Perceived Social Status and Preterm Birth among African American Women Open Access
Malveaux, Krystyn (Spring 2020)
Background: Recently, preterm birth has been increasing and research has established that African American women have been disproportionately affected by this birth outcome. Perceived social status has been proven to have a relationship with other various health outcomes such as cardiovascular disease.
Methods: The sample population was composed of women who participated in the Emory University Microbiome and Preterm Birth Study (n=425). Perceived social status was defined by the response provided on a 10-rung MacArthur status ladder. Gestational age was determined from electronic health records that listed weeks of gestation completed; the variable was categorized into three groups (Preterm, Early Term, and Term). The statistical analysis was ordinal logistic regression adjusting for sociodemographic variables.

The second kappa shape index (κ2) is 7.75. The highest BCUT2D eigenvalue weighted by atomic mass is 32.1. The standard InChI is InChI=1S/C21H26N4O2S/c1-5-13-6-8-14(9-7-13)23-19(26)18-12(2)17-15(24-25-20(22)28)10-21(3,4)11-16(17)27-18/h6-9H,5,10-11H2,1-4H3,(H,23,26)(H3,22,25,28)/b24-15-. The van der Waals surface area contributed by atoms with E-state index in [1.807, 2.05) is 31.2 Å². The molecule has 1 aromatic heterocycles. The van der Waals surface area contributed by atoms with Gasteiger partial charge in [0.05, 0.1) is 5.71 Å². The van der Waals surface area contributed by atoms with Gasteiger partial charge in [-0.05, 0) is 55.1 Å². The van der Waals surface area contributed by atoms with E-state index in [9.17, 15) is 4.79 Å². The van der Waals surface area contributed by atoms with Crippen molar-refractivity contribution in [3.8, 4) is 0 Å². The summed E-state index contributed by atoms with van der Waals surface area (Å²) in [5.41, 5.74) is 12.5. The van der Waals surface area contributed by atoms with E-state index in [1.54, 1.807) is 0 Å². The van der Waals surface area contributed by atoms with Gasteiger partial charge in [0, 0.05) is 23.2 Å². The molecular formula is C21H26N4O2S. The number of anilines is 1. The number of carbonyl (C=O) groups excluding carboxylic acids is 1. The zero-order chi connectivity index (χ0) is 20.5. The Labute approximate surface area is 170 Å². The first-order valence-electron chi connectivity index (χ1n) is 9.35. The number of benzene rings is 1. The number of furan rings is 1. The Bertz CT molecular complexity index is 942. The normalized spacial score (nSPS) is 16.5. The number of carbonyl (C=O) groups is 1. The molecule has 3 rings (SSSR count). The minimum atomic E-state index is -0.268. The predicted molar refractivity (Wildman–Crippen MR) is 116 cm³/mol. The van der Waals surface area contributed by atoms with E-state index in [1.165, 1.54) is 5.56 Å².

Results: The mean social status ladder for the preterm birth group was 5.87, early term group was 5.93, and term group was 5.82. 17.9% of births were preterm, 26.3% were early term, and 55.8% were term. The adjusted odds ratio for the relationship between perceived social status and gestational age was 1.02 (95% CI: 0.92, 1.13).
Conclusions: There was not a relationship between perceived social status and gestational age among this sample. Future studies should include more diverse samples in order to determine if there is no relationship or a lessened relationship between the two variables.
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